Did you know that London has been missing 13 fire engines for over two years? Back in August 2013, 27 fire engines were taken out of service to be used as contingency in case firefighters went on strike. 14 of these were permanently taken out of service in January 2014, and Boris Johnson has asked the Fire Commissioner to look at removing the remaining 13 in order to find £11m in savings.
There are two options being considered: either get rid of the 13 that are currently sitting idle, which were originally removed from Chelsea, Ealing, Erith, Forest Hill, Holloway, Old Kent Road, Plaistow, Poplar, Romford, Shoreditch, Stratford, Wandsworth and Willesden; or take out an engine from stations that have — or are supposed to have — two: Ealing, East Greenwich, Forest Hill, Hammersmith, Hornsey, Norbury, Old Kent Road, Romford, Shoreditch, Sidcup, Stratford, Wandsworth and West Hampstead.
You’ll note that seven stations are due to permanently lose an engine under both of these plans.
Does this matter? The engines have been out of service for over two years and London has evidently coped. Modelling indicates that response times London-wide would inevitably rise, but by three seconds for a first engine and 18 seconds for a second. This would be on top of rises following the January 2014 fire station closures and engine removals, where first engine response time rose by 12 seconds and second engine response time by 23 seconds. However, all these times still fall within targets.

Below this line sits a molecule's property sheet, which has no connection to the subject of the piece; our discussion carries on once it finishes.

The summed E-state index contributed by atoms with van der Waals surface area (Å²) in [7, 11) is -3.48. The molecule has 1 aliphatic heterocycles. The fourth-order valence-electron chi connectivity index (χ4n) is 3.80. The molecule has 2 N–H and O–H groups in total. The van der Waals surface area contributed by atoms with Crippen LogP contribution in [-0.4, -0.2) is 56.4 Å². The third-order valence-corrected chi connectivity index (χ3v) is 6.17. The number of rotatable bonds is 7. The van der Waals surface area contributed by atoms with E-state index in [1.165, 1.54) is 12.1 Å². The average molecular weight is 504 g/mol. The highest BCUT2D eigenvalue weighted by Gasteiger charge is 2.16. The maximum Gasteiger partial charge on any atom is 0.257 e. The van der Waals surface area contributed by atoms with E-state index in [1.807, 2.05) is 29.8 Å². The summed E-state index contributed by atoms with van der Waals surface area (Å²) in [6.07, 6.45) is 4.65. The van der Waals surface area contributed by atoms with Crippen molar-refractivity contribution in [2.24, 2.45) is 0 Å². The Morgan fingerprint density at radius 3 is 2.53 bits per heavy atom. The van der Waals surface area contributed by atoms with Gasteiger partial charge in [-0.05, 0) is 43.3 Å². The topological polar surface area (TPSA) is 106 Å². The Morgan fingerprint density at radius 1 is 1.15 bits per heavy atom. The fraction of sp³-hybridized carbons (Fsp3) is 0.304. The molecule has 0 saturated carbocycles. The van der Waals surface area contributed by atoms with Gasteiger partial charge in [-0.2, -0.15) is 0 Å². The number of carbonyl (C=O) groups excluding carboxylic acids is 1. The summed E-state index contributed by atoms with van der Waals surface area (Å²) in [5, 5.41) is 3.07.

And yet: two recent fires in Camden highlight the risks of stretching the fire service too thinly. While 10 fire engines tackled a blaze in Hampstead, another fire broke out at a sheltered housing block in Camden Town. It took 13 minutes for crews to arrive on the scene, by which time a man had jumped from a window and died. Firefighters told the Camden New Journal they believe they could have got there in time to save the man’s life had Belsize and Clerkenwell fire stations still been open.
London Assembly Member Andrew Dismore has put forward an alternate plan which he thinks could find the required savings and see the 13 engines returned to service. You can read these proposals from page nine of the budget update (PDF), and more details of the Commissioner’s response to the mayor about removing the 13 engines in appendix nine (PDF) of this supplementary document.